There’s been a lot of talk about sacrifices these days, especially in comparison to the past. There’s the usual talk about how people today would never have been able to “hack it” back during times of real struggle, like during World Wars and Great Depressions; but there’s also some good discussion out there about how best to put the time we’re in right now to good use. And what I’ve found most appealing so far hasn’t been pep talks like “Now’s the time to write that novel you’ve always wanted to!” (Which I think puts a ridiculous amount of pressure on an already unstable situation, but anyway) It’s been articles of historical value: “Here’s how people got through the really hard times.” It’s concrete history that’s shown us how resilient we’ve been as a species; and if you ask me, it’s helpful to remember that we’re just as resilient now, even if it looks a bit differently.
In the face of all of this uncertainty (and who doesn’t see it everywhere they go these days?) I’ve found it’s best to “hold things loosely.” To think ahead and to hope, but to not put too much stock in what’s coming because it might be taken away more quickly than we think. Pennsylvania is operating on a tri-colored tier, and although it’s tempting to fix our eyes on the “green” phase of operations, it may be a good practice to realize that we could get kicked back to the “red” zone pretty quickly.
When the shutdowns first began, my kids’ school moved pretty quickly to shuffle everything online. They’ve done a wonderful job, and my kids do benefit from the one-on-one instruction that I cobble together to supplement their teachers’ videos. But I still find myself so thrilled by the PA Department of Education’s report that they expect students to be returning to their brick-and-mortar schools in the Fall. I dream of the day in just a few months when my kids can step on the school bus, fresh supplies in their bags, ready to start a new year, all crisply new amid the backdrop of all of that uncertainty.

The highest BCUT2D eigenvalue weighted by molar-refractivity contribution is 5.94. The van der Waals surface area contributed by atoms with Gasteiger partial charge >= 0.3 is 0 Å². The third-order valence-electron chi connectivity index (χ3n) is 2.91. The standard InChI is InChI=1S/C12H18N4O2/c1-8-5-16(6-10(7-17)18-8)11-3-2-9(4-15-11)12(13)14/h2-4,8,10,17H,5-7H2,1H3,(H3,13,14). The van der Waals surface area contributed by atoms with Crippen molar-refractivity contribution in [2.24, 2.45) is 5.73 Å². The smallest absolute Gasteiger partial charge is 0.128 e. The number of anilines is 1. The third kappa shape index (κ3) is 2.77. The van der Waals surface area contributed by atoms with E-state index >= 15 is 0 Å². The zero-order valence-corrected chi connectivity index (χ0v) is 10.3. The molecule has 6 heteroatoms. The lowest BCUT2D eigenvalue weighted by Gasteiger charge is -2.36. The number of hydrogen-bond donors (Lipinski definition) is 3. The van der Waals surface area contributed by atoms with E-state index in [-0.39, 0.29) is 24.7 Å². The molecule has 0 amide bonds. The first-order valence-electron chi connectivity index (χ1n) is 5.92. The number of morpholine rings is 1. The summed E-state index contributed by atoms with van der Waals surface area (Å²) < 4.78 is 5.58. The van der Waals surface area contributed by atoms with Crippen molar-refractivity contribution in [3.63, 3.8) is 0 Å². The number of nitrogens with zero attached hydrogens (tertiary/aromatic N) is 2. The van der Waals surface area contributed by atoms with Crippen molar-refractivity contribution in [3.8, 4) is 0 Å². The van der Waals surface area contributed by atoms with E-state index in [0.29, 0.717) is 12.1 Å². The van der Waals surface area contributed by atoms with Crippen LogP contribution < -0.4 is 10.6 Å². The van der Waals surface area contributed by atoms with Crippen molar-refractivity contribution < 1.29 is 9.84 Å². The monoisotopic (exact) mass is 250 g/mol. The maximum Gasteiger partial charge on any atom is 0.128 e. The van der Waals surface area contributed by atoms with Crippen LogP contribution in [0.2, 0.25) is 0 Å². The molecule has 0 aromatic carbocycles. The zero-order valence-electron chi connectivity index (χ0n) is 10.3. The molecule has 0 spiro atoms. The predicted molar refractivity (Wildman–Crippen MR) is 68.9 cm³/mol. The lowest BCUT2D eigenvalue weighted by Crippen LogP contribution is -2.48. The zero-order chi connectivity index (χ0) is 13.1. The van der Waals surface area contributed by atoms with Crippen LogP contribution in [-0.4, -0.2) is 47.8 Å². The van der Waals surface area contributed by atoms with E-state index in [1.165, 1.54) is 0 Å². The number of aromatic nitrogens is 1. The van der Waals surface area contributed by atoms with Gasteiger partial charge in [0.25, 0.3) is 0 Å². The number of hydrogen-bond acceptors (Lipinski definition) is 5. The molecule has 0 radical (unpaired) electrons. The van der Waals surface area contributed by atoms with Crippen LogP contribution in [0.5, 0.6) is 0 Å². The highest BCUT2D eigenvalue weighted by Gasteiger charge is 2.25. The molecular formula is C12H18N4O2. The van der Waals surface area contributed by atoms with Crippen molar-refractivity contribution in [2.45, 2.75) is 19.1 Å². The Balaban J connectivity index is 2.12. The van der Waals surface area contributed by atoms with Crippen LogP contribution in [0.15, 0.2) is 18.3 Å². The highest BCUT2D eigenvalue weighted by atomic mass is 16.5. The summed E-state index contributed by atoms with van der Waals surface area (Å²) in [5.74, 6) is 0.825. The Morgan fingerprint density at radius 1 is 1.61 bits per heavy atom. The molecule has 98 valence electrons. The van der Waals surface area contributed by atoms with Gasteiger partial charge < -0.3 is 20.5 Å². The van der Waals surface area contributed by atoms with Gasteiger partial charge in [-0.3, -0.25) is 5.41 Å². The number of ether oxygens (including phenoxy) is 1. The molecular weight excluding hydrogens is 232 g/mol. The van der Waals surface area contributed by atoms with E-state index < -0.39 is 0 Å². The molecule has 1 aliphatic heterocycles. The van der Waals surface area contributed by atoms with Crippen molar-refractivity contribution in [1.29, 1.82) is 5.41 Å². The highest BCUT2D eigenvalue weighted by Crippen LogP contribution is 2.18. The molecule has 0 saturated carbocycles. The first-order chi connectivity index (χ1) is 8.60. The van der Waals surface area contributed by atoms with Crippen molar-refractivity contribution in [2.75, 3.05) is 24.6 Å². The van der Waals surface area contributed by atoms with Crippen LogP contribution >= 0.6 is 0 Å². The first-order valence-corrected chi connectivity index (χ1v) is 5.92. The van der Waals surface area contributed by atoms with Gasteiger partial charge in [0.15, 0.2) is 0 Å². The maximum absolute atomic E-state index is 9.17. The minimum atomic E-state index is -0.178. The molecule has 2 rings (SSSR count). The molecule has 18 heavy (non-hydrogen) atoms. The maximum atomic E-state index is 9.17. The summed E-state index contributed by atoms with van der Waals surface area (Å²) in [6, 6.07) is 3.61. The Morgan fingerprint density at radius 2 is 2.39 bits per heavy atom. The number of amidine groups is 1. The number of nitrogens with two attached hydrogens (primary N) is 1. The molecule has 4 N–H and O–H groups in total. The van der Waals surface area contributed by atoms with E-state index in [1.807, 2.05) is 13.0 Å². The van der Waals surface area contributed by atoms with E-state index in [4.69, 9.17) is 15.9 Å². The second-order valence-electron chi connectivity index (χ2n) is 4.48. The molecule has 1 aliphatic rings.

But I’m learning not to hold on to even that so tightly because we just don’t know. We just don’t know what it will look like in even just those few months. And lest the disappointment be even worse than the hope, I’m finding it’s better for me to keep hoping, but also plan for things just in case.
We’re all in that boat, aren’t we? We’re all in this shared situation of having to wait, and I think it’s a sure bet that by now most of us have grown accustomed to disappointment. But before we go swimming into all of that despair, what are some ways we can find to balance out our disappointments? What are the small hopes we can believe in that can temper our temptations to believe that the world will be forever terrible? How can we hold things loosely in our lives and gain the freedom that comes with that flexibility?
Until next time, be well!
About the author: Christy Gualtieri is a freelance writer specializing in pop culture, religion, and motherhood. She lives in Pittsburgh with her husband and two children. Christy also blogs at asinglehour.wordpress.com and tweets @agapeflower117. You can follow her here on eTalkTherapy for inspirational articles and different perspectives as they relate to good mental health.